Digital forensics

Email forensics: desktop-based clients

February 1, 2021 by Srinivas

Emails are the most commonly used technology for exchanging messages between people/business using electronic media. With every technology, there comes a risk.This medium of message exchange has been used the most by cyber criminals for manifesting different crimes. Hence email forensics plays a very important role in any cyber crime investigation. There are a lot of different providers who offer email clients eg: outlook, thunderbird etc. 

Before getting into forensics, it’s worth understanding some of the basic components of an email.

Mail User Agent (MUA): Mail User Agent, is the mail user agent which is used as a client side application running on a computer for sending and receiving emails. Example: Microsoft Outlook, ThunderBird, 

Mail Transfer Agent (MTA):  Mail Transfer Agent accepts messages from a sender and routes it to the destination.Example of MTA is postfix, sendmail , Microsoft exchange etc.

MUA communicates with MTA using different protocols like IMAP & POP3 to download the messages intended for the receiver. Use of IMAP over POP3 enables the message to be on the server so that the mailbox can be consistent across multiple devices.  

Sender Policy Framework (SPF): Sender policy framework can be used by an organization to specify a server or a list of servers to send or receive the email on behalf of the domain. The information is published in the DNS as a txt record. If an email fails in SPF check it can be detected as spam.

You can use the below command to find the SPF record for any website.

> nslookup -type=txt google.com

Server:  UnKnown

Address:  192.168.1.254

Non-authoritative answer:

google.com      text = “v=spf1 include:_spf.google.com ~all”

google.com      text =”docusign=05958488-4752-4ef2-95eb-aa7ba8a3bd0e”

google.com      text =”facebook-domain-verification=22rm551cu4k0ab0bxsw536tlds4h95″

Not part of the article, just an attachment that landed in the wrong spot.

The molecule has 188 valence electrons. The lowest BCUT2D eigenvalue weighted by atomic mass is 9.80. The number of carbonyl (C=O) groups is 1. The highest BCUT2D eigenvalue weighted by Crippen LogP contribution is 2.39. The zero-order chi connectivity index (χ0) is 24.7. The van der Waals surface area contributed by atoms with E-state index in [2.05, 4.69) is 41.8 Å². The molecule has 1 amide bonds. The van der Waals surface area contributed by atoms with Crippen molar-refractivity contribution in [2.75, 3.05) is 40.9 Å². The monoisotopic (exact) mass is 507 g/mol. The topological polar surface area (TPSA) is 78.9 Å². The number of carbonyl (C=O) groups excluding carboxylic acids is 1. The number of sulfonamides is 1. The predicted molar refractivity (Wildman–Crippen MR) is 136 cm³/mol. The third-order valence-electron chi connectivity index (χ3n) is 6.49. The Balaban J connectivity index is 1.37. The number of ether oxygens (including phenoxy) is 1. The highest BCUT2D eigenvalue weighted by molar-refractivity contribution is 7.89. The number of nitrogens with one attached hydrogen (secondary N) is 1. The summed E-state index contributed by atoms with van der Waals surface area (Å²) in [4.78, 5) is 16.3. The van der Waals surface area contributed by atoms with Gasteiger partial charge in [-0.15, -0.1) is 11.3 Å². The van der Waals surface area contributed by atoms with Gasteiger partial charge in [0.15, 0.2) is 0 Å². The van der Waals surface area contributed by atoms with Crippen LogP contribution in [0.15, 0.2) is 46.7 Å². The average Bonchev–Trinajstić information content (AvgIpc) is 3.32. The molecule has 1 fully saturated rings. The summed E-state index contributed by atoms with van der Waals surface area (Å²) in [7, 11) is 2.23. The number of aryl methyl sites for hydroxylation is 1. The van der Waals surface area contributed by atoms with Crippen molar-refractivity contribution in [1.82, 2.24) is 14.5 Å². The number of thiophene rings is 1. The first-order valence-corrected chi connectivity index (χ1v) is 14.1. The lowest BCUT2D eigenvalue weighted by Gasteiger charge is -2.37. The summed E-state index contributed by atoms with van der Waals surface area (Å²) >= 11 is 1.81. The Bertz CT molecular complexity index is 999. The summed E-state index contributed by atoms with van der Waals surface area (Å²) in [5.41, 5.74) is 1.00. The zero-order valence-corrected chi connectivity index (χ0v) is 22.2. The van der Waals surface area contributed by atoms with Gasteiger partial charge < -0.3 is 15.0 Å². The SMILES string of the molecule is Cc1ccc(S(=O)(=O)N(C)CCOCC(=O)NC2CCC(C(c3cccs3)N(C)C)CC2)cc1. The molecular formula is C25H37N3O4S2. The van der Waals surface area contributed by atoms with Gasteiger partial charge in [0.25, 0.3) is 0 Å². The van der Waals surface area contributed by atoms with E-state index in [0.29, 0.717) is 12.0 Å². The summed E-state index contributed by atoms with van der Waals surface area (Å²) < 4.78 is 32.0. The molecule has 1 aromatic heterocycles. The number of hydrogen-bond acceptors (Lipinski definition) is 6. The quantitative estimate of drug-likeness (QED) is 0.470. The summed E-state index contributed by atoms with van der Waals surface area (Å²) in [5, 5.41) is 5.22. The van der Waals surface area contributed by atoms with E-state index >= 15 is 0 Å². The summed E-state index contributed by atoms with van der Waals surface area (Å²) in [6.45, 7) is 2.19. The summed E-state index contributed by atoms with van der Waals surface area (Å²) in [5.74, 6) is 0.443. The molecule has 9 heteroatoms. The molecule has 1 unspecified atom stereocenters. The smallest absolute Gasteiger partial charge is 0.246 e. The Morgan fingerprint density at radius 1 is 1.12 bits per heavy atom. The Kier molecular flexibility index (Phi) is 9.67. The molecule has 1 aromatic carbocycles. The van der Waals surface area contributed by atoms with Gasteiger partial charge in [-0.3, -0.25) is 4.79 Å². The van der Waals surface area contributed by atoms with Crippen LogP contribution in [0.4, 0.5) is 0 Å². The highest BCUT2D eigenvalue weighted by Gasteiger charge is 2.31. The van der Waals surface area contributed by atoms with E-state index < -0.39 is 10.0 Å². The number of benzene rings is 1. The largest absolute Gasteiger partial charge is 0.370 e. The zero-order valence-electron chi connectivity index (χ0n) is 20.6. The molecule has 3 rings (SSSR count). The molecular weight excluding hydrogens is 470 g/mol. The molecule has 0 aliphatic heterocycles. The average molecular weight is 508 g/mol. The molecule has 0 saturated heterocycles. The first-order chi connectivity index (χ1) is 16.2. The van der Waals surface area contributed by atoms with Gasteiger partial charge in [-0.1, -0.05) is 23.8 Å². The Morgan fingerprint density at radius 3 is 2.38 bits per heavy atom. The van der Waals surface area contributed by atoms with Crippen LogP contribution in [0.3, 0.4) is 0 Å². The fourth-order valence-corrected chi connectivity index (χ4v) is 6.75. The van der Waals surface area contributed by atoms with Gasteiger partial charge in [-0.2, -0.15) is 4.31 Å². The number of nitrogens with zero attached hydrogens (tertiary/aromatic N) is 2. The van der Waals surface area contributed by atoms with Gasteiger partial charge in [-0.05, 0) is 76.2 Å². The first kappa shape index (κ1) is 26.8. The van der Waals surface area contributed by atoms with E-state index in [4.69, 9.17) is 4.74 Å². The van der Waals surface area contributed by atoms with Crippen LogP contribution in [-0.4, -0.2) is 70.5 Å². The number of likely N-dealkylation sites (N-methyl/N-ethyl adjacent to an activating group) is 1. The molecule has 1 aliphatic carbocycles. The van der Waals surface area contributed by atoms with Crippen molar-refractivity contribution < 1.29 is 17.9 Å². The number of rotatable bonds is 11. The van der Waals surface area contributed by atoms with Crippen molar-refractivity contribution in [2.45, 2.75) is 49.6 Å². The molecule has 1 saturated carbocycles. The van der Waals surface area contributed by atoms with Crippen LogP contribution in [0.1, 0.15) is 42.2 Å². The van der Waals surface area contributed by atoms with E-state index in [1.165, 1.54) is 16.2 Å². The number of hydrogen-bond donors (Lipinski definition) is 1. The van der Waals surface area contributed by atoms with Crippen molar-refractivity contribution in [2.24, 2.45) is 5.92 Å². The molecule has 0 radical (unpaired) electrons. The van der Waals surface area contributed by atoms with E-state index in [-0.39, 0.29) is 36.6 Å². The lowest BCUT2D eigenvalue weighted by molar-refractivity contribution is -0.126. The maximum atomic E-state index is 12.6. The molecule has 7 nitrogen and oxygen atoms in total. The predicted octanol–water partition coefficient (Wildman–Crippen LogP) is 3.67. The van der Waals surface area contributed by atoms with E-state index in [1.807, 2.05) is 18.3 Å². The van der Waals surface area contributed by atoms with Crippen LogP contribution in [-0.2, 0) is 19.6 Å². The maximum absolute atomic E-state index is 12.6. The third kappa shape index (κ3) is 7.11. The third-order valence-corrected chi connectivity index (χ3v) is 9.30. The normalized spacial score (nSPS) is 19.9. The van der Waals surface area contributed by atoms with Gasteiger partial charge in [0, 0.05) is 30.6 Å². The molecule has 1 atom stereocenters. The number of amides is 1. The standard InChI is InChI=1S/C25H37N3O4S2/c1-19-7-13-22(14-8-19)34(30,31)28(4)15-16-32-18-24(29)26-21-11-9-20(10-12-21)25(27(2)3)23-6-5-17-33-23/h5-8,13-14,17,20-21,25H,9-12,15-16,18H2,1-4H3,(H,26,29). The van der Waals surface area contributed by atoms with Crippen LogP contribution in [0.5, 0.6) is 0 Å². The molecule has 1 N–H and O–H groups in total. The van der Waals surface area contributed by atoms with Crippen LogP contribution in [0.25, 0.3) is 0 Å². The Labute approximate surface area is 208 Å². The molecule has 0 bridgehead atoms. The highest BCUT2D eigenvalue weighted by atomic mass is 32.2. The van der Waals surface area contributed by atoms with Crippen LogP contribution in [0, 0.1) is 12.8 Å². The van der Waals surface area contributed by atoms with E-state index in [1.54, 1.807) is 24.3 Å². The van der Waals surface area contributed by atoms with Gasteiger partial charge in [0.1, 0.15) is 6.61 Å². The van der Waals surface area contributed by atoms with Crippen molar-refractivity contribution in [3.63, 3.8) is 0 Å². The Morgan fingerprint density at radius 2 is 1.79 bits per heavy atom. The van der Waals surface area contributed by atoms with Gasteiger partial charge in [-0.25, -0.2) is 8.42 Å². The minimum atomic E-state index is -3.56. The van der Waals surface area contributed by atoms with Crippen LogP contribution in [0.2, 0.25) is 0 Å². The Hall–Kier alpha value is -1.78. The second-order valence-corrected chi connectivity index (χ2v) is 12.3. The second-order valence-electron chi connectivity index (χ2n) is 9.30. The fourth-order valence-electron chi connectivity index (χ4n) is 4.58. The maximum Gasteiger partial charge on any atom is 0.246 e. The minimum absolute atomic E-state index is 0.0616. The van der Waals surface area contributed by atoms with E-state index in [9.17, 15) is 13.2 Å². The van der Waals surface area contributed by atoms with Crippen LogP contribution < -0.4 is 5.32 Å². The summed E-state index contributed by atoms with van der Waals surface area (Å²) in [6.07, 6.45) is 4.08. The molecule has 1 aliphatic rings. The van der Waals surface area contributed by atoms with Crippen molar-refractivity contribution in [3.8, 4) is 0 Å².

google.com      text =”docusign=1b0a6754-49b1-4db5-8540-d2c12664b289″

google.com      text =    “globalsign-smime-dv=CDYX+XFHUw2wml6/Gb8+59BsH31KzUr6c1l2BPvqKX8=”

 

Domain keys identified mail (DKIM): Domain keys identified mail provides a cryptographic method of verifying a received email, if it originated from the sending domain or not. 

Now that we have understood some basic components of an email, let’s get into the forensics part. 

An introduction to outlook forensics:

Microsoft Outlook provides the capability to store all it’s email messages and attachments as a record in an encoded or compact format. The complete set of emails of a specific user gets saved in PST format(personal storage table)/Data file. This helps a user to retrieve all the deleted messages with the use of the “Deleted Item” folder. But if the malicious insider has performed “hard deletion” by deleting the emails from the PST file permanently, this will result in the forensic investigation scope.

So is it possible to extract the evidence from the PST file after hard deletion?

The outlook PST files reside in  %AppData%\Local\Microsoft\Outlook location on the drive. If the PST file has been deleted recently and the memory location of the drive has not been overwritten then it is possible to retrieve the deleted PST files. In this scenario the investigator first takes a full image of the entire hard disk in the dd (raw) format and tries to identify the memory location allotted to the PST file. Once identified they can retrieve the file by using tools to retrieve data from the specific memory locations. Microsoft provides an inbuilt tool to repair corrupt or inaccessible PST files called scanpst.

PST files can be password protected and one should recover the password first to be able to analyse the PST file. Passware is a tool that may help to achieve this.

What is OST?

Offline Storage Table (.ost file) is an offline Outlook data file which stores an offline copy of Outlook data item that exists on the server. OST file allows users to work even in the absence of the server connection. Users can edit the data, save emails in the draft, adding and deleting etcetera. Whenever the user works in the absence of the server, a carbon copy of the mailbox is created by MS Outlook and stored locally on the users’ system. 

Navigating to File | Account Settings | Data Files will show the location of the OST file created by outlook. The following figure shows how to find the location of the OST file.